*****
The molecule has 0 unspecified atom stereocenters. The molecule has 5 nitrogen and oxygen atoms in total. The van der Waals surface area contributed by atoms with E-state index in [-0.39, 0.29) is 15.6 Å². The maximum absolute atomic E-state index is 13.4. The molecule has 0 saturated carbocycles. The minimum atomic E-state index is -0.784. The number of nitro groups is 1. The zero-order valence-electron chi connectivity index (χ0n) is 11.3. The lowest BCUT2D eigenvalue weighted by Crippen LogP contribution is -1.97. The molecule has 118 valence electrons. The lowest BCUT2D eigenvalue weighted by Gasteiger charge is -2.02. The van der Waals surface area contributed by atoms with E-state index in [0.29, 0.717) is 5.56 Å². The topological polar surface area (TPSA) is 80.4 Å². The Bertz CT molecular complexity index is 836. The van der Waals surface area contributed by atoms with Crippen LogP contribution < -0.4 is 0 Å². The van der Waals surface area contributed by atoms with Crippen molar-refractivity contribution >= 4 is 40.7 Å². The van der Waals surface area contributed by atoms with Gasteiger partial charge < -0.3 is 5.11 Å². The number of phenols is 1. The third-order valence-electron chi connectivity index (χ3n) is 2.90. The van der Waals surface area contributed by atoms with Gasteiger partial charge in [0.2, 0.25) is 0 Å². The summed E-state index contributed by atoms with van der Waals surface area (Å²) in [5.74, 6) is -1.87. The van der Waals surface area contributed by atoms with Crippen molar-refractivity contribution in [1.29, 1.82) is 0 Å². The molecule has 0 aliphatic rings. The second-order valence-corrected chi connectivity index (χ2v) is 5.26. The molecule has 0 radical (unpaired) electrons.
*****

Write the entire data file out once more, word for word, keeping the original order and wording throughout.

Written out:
The molecule has 0 unspecified atom stereocenters. The molecule has 5 nitrogen and oxygen atoms in total. The van der Waals surface area contributed by atoms with E-state index in [-0.39, 0.29) is 15.6 Å². The maximum absolute atomic E-state index is 13.4. The molecule has 0 saturated carbocycles. The minimum atomic E-state index is -0.784. The number of nitro groups is 1. The zero-order valence-electron chi connectivity index (χ0n) is 11.3. The lowest BCUT2D eigenvalue weighted by Crippen LogP contribution is -1.97. The molecule has 118 valence electrons. The lowest BCUT2D eigenvalue weighted by Gasteiger charge is -2.02. The van der Waals surface area contributed by atoms with E-state index in [0.29, 0.717) is 5.56 Å². The topological polar surface area (TPSA) is 80.4 Å². The Bertz CT molecular complexity index is 836. The van der Waals surface area contributed by atoms with Crippen LogP contribution < -0.4 is 0 Å². The van der Waals surface area contributed by atoms with Crippen molar-refractivity contribution >= 4 is 40.7 Å². The van der Waals surface area contributed by atoms with Gasteiger partial charge < -0.3 is 5.11 Å². The number of phenols is 1. The third-order valence-electron chi connectivity index (χ3n) is 2.90. The van der Waals surface area contributed by atoms with Gasteiger partial charge in [0.2, 0.25) is 0 Å². The summed E-state index contributed by atoms with van der Waals surface area (Å²) in [5.74, 6) is -1.87. The van der Waals surface area contributed by atoms with Crippen molar-refractivity contribution in [1.29, 1.82) is 0 Å². The molecule has 0 aliphatic rings. The second-order valence-corrected chi connectivity index (χ2v) is 5.26. The molecule has 0 radical (unpaired) electrons.